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Space Studies Board Annual Report 2005 Contents FROM THE CHAIR iii 1 CHARTER AND ORGANIZATION OF THE BOARD 1 The Origins of the Space Science Board, 1 The Space Studies Board Today, 2 Major Functions, 2 Organization, 2 Collaboration with Other National Research Council Units, 4 Performance Measures, 5 SSB Outreach and Dissemination, 7 Internship Program, 8 2 BOARD AND STANDING COMMITTEES—ACTIVITIES AND MEMBERSHIP 9 Space Studies Board, 9 Space Studies Board Membership: 2005, 9 Highlights of Space Studies Board Activities, 11 Space Studies Board Executive Committee, 12 U.S. National Committee for COSPAR, 12 Standing Committees, 13 Committee on Astronomy and Astrophysics, 13 Committee on Planetary and Lunar Exploration, 15 Committee on the Origins and Evolution of Life, 17 Committee on Solar and Space Physics, 19 Committee on Earth Studies, 21 Committee on Space Biology and Medicine, 21 Committee on Microgravity Research, 24 3 AD HOC STUDY COMMITTEES—ACTIVITIES AND MEMBERSHIP 25 Assessment of Options for Extending the Life of the Hubble Space Telescope, 25 Astrobiology Strategy for the Exploration of Mars, 26 Astronomy Science Centers: An Assessment of Best Practices and Guiding Principles for the Future, 26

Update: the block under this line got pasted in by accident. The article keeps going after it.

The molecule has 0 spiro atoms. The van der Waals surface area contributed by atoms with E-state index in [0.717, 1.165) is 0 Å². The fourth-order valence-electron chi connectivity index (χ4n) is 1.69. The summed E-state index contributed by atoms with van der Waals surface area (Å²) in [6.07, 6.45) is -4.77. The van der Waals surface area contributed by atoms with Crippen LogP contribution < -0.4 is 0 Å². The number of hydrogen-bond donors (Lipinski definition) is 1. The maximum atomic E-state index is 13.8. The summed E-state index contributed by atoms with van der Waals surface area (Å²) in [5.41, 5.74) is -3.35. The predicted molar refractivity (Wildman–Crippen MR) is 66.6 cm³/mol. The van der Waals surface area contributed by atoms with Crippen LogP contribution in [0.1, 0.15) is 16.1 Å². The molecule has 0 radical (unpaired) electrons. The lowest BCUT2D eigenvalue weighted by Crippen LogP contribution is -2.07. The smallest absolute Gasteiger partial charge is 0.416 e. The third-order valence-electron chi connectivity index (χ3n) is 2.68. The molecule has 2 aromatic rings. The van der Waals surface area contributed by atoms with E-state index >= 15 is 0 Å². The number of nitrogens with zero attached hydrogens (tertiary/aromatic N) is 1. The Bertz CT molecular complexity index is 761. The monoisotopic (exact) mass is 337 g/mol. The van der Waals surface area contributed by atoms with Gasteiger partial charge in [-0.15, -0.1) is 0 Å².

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Space Studies Board Annual Report 2005 Distributed Arrays of Small Instruments for Research and Monitoring in Solar-Terrestrial Physics: A Workshop, 27 Earth Science and Applications from Space: A Community Assessment and Strategy for the Future, 28 Exploring Organic Environments in the Solar System, 32 Extending the Effective Lifetimes of Earth Observing Research Missions, 33 Large Optical Systems in Space, 34 Limits of Organic Life in Planetary Systems, 34 Meeting the Workforce Needs for the National Vision for Space Exploration, 35 Planetary Protection Requirements for Venus Missions, 35 Preventing the Forward Contamination of Mars, 36 Principal-Investigator-Led Missions in the Space Sciences: Lessons Learned, 36 Priorities for Space Science Enabled by Nuclear Power and Propulsion, 37 Review of Progress in Astronomy and Astrophysics Toward the Decadal Vision, 38 Review of Science Requirements for the Atacama Large Millimeter Array, 39 Reviews of NASA Strategic Roadmaps, 40 Scientific Context for Space Exploration, 41 Solar System Radiation Environment and NASA’s Vision for Space Exploration, 42 4 SUMMARIES OF MAJOR REPORTS 43 4.1 The Astrophysical Context of Life, 45 4.2 The Atacama Large Millimeter Array: Implications of a Potential Descope, 49 4.3 Earth Science and Applications from Space: Urgent Needs and Opportunities to Serve the Nation, 50 4.4 Extending the Effective Lifetimes of Earth Observing Research Missions, 56 4.5 Preventing the Forward Contamination of Mars, 58 4.6 Principal-Investigator-Led Missions in the Space Sciences, 67 4.7 Priorities in Space Science Enabled by Nuclear Power and Propulsion, 75 4.8 Review of Goals and Plans for NASA’s Space and Earth Sciences, 83 4.9 Review of NASA Plans for the International Space Station, 88 4.10 Science in NASA’s Vision for Space Exploration, 92 5 SHORT REPORT 95 5.1 Review of Progress in Astronomy and Astrophysics Toward the Decadal Vision: Letter Report, 97 6 CONGRESSIONAL TESTIMONY 107 6.1 Options for Hubble Science, 109 6.2 NASA’s Earth Science Program, 117 7 CUMULATIVE BIBLIOGRAPHY OF SSB REPORTS: 1960-2005 121